In a case that demonstrates the travails that sometimes plague employers who believe, at least, they are complying with Massachusetts wage laws, the Supreme Judicial Court recently decided that an employer got things all wrong. Since violating the Commonwealth’s wage payment and overtime laws means automatic triple damages and the payment of employee legal fees in addition to those incurred by the employer, the mistake was quite costly.
The seemingly nebulous case was brought by employees of Chang and Sons Enterprises, a hydroponic bean sprouts company, who worked long hours without overtime wages because Chang based on a statutory exemption of employees “engaged in agriculture and farming on a farm.” Applying that phrase to hydroponic farming operations, the court found that it refers to “growing and harvesting” as distinct from post-harvest activities. After rejecting a broader federal law definition of farming that might have won the day for the employer – which won in the lower court – the SJC decided that overtime pay was required. The workers in the hydroponic operation, the court found, were engaged in cleaning, sorting and packaging bean sprouts after they were grown, not in actually growing them. As a result, they are entitled to time-and-a-half for all hours they work beyond 40 per week.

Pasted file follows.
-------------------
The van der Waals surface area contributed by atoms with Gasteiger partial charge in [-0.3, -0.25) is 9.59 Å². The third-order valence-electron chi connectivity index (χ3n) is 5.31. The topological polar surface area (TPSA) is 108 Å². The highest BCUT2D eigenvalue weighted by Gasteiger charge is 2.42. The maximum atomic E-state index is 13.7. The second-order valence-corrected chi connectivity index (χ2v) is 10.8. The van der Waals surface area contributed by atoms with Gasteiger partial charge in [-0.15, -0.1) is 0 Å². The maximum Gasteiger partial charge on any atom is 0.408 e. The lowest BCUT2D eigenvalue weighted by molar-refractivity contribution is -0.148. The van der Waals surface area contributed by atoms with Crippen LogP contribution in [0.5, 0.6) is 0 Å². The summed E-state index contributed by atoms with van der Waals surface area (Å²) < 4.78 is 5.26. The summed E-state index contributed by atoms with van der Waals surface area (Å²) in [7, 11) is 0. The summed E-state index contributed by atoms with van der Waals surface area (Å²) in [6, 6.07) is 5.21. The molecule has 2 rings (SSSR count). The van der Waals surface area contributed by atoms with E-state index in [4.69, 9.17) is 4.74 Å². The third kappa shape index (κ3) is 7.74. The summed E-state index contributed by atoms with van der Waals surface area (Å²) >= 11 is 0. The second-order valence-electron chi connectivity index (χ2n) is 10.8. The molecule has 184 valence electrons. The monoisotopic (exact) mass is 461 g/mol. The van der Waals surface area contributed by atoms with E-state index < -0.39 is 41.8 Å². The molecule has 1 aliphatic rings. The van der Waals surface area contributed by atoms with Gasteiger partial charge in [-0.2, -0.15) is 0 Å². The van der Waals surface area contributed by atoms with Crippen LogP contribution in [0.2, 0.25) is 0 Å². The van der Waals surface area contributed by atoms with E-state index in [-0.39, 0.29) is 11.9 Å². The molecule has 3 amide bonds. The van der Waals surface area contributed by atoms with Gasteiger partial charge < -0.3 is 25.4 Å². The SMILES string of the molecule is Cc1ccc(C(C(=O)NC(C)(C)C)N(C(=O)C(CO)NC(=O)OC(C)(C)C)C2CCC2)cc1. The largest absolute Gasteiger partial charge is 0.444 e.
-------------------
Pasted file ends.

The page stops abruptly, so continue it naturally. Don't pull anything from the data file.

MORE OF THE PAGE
The lesson for employers in various business fields is to tread cautiously when it comes to all manner of employee pay issues. Laws in this arena generally exist to protect employees and help promote governmental interests. For that reason, they are frequently interpreted to favor employee over employer interests. When deciding how to comply with wage laws, employers are well advised to act conservatively. Those who don’t can face substantial financial consequences, particularly when policies are applied to large numbers of employees over long periods of time, like they were in the Chang case.